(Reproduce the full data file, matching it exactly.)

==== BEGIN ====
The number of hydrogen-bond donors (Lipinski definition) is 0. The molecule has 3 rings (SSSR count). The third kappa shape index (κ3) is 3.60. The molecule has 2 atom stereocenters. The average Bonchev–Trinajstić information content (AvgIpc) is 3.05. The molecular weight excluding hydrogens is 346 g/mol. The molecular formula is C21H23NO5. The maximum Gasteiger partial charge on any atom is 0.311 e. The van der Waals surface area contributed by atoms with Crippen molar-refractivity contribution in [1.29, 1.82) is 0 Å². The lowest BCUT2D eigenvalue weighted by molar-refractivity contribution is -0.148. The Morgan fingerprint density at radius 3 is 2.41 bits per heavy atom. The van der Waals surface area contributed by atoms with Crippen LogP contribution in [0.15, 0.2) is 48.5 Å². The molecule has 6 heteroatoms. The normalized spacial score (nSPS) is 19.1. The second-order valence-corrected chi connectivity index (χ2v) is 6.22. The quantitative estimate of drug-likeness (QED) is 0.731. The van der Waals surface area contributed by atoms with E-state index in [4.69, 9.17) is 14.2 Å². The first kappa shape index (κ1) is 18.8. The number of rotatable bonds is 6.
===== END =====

The number of hydrogen-bond donors (Lipinski definition) is 0. The molecule has 3 rings (SSSR count). The third kappa shape index (κ3) is 3.60. The molecule has 2 atom stereocenters. The average Bonchev–Trinajstić information content (AvgIpc) is 3.05. The molecular weight excluding hydrogens is 346 g/mol. The molecular formula is C21H23NO5. The maximum Gasteiger partial charge on any atom is 0.311 e. The van der Waals surface area contributed by atoms with Crippen molar-refractivity contribution in [1.29, 1.82) is 0 Å². The lowest BCUT2D eigenvalue weighted by molar-refractivity contribution is -0.148. The Morgan fingerprint density at radius 3 is 2.41 bits per heavy atom. The van der Waals surface area contributed by atoms with Crippen LogP contribution in [0.15, 0.2) is 48.5 Å². The molecule has 6 heteroatoms. The normalized spacial score (nSPS) is 19.1. The second-order valence-corrected chi connectivity index (χ2v) is 6.22. The quantitative estimate of drug-likeness (QED) is 0.731. The van der Waals surface area contributed by atoms with E-state index in [4.69, 9.17) is 14.2 Å². The first kappa shape index (κ1) is 18.8. The number of rotatable bonds is 6.